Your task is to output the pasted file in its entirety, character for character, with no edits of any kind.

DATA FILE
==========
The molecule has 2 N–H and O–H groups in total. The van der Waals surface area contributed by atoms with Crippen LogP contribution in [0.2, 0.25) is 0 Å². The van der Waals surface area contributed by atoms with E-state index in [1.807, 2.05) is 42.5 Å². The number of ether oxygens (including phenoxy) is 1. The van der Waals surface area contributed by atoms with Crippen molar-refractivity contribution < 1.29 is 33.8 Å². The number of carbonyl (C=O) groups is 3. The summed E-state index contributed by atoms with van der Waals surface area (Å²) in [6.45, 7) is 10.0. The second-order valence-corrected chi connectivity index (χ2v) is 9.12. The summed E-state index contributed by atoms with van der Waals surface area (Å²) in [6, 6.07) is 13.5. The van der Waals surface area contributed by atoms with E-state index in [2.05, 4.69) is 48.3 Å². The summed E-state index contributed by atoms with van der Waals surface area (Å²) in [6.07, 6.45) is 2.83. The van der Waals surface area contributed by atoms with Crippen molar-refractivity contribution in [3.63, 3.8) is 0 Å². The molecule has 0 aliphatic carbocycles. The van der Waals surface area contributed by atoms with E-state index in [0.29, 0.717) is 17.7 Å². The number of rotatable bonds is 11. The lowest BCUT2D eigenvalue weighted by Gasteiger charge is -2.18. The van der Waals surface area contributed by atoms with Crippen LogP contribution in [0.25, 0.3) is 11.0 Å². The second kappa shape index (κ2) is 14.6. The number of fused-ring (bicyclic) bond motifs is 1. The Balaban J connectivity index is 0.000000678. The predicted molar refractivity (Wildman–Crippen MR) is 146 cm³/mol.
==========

The molecule has 2 N–H and O–H groups in total. The van der Waals surface area contributed by atoms with Crippen LogP contribution in [0.2, 0.25) is 0 Å². The van der Waals surface area contributed by atoms with E-state index in [1.807, 2.05) is 42.5 Å². The number of ether oxygens (including phenoxy) is 1. The van der Waals surface area contributed by atoms with Crippen molar-refractivity contribution < 1.29 is 33.8 Å². The number of carbonyl (C=O) groups is 3. The summed E-state index contributed by atoms with van der Waals surface area (Å²) in [6.45, 7) is 10.0. The second-order valence-corrected chi connectivity index (χ2v) is 9.12. The summed E-state index contributed by atoms with van der Waals surface area (Å²) in [6, 6.07) is 13.5. The van der Waals surface area contributed by atoms with E-state index in [2.05, 4.69) is 48.3 Å². The summed E-state index contributed by atoms with van der Waals surface area (Å²) in [6.07, 6.45) is 2.83. The van der Waals surface area contributed by atoms with Crippen molar-refractivity contribution in [3.63, 3.8) is 0 Å². The molecule has 0 aliphatic carbocycles. The van der Waals surface area contributed by atoms with E-state index in [0.29, 0.717) is 17.7 Å². The number of rotatable bonds is 11. The lowest BCUT2D eigenvalue weighted by Gasteiger charge is -2.18. The van der Waals surface area contributed by atoms with Crippen LogP contribution in [0.25, 0.3) is 11.0 Å². The second kappa shape index (κ2) is 14.6. The number of fused-ring (bicyclic) bond motifs is 1. The Balaban J connectivity index is 0.000000678. The predicted molar refractivity (Wildman–Crippen MR) is 146 cm³/mol.